Donald McDonald Yale Combination treatments involving drugs such as Avastin could just be more effective if the latest research on cancer therapy is any to go by. According to scientists at the University of California, San Francisco (UCSF), targeting two different molecules in cancer appears to be a helpful method of shrinking tumors, halting metastasis and blocking invasion.

The two aforesaid targets are actually proteins that are known to be involved in cancer. One of these is called c-MET, a protein that encourages metastasis as well as the spread of tumor into surrounding tissues. The other target is vascular endothelial cell growth factor (VEGF) which supports the development of new blood vessels. Tumors are found to hijack this process in order to make bigger their network of blood vessels to supply nutrients.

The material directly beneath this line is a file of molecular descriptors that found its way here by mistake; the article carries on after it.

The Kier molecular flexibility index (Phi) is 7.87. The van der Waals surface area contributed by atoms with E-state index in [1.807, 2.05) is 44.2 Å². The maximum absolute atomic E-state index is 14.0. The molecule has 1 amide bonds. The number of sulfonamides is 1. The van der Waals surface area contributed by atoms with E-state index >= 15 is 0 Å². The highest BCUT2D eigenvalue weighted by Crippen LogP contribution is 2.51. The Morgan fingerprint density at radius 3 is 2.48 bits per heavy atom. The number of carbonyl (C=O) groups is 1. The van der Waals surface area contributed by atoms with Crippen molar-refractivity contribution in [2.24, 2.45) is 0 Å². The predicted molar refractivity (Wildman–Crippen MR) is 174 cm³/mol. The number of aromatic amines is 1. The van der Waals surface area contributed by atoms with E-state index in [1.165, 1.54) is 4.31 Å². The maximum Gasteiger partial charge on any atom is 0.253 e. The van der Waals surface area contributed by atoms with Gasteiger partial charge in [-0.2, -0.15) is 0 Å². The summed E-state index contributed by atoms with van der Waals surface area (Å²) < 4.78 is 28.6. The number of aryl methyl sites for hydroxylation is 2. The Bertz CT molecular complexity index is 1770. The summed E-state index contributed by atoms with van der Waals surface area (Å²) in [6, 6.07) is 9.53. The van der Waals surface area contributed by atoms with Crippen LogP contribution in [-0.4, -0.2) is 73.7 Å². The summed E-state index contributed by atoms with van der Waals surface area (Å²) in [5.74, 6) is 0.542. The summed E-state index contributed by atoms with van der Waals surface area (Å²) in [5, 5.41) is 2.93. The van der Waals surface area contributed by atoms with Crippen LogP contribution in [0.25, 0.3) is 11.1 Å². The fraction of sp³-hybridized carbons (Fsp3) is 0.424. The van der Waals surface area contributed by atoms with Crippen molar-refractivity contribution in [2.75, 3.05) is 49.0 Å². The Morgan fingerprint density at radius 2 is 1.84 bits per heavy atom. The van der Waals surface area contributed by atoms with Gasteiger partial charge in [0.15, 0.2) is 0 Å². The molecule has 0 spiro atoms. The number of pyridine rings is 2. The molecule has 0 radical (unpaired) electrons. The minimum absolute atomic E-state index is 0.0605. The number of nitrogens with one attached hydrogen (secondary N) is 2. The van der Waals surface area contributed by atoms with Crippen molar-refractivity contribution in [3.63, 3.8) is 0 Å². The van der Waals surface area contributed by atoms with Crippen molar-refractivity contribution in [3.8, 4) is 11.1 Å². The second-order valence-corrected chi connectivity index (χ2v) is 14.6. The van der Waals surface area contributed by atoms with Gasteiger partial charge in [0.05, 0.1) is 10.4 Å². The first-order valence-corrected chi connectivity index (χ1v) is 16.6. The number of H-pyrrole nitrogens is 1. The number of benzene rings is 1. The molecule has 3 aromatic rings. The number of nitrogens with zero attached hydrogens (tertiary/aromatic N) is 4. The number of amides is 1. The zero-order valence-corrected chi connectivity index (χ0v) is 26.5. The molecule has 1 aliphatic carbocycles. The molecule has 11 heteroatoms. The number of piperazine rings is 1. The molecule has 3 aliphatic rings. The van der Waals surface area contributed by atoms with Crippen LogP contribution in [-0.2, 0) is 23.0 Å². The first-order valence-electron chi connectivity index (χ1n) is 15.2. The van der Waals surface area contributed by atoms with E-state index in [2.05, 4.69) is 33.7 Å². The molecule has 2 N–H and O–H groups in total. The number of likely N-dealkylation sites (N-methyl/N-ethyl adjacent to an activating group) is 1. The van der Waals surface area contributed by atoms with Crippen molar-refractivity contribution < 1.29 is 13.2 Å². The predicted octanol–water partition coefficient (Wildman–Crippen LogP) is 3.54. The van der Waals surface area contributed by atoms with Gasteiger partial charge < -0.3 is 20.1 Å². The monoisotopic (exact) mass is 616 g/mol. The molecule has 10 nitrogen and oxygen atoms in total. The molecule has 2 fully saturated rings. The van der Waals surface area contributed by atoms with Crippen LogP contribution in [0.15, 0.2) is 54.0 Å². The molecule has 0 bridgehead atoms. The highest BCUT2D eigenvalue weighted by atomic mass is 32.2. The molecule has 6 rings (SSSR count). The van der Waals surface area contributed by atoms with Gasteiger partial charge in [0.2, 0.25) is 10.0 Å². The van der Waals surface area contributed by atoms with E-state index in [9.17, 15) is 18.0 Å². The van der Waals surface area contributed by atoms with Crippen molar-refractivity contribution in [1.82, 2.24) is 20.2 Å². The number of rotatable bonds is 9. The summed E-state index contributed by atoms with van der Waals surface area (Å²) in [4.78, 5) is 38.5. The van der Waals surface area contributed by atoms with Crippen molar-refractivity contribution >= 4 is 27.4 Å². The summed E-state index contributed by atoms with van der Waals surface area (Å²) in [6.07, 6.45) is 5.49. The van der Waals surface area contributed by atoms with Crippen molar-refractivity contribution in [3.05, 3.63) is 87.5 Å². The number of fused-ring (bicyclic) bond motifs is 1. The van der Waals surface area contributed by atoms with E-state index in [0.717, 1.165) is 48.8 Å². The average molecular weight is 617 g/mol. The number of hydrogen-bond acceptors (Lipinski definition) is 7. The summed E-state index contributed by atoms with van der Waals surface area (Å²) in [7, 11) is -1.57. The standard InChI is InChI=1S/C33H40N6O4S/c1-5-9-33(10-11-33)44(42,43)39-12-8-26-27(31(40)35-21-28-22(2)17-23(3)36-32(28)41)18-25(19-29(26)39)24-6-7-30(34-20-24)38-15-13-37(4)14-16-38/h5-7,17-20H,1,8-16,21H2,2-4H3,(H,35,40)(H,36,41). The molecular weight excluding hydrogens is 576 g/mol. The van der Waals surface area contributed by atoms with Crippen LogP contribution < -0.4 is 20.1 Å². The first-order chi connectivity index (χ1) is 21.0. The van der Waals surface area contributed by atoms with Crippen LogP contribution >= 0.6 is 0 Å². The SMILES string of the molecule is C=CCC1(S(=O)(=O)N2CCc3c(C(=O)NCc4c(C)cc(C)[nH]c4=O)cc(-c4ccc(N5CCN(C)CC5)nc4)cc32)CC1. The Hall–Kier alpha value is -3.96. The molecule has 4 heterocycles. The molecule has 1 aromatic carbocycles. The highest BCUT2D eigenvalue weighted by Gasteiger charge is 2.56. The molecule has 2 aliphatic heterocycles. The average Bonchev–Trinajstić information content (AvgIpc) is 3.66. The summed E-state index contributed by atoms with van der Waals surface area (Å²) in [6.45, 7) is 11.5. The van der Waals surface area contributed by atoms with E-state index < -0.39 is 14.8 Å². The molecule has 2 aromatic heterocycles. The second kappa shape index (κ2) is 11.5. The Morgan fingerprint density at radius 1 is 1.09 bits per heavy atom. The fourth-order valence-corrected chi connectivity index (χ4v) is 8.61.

Drugs introduced with the idea of cutting off this blood delivery in the second case seem to slow down tumor growth, but not actually improve the condition or extend the lives of the patients being administered with them. Avastin-like medication was supposedly discovered to shrink tumors. At the same time, they purportedly changed tumors from roundish globules to rather irregular growths.

“It was not clear why some tumors responded and others did not. It was also unclear why some tumors would respond initially and then would stop responding,” explained Donal McDonald, MD, PhD, a member of the UCSF Helen Diller Family Comprehensive Cancer Center and the Cardiovascular Research Institute and professor of anatomy.

The new two-target approach inhibiting c-MET and VEGF together, trialed in mice with neuroendocrine pancreatic tumors, was said to have displayed noticeable effects on the condition. Blocking the two proteins with a drug combination or with cabozantinib was touted to show more results than when any agent that restrained just one of the two factors was used.

Titled ‘Suppression of Tumor Invasion and Metastasis by Concurrent Inhibition of c-Met and VEGF Signaling in Pancreatic Neuroendocrine Tumors’, the article has been published in the March 1 issue of Cancer Discovery.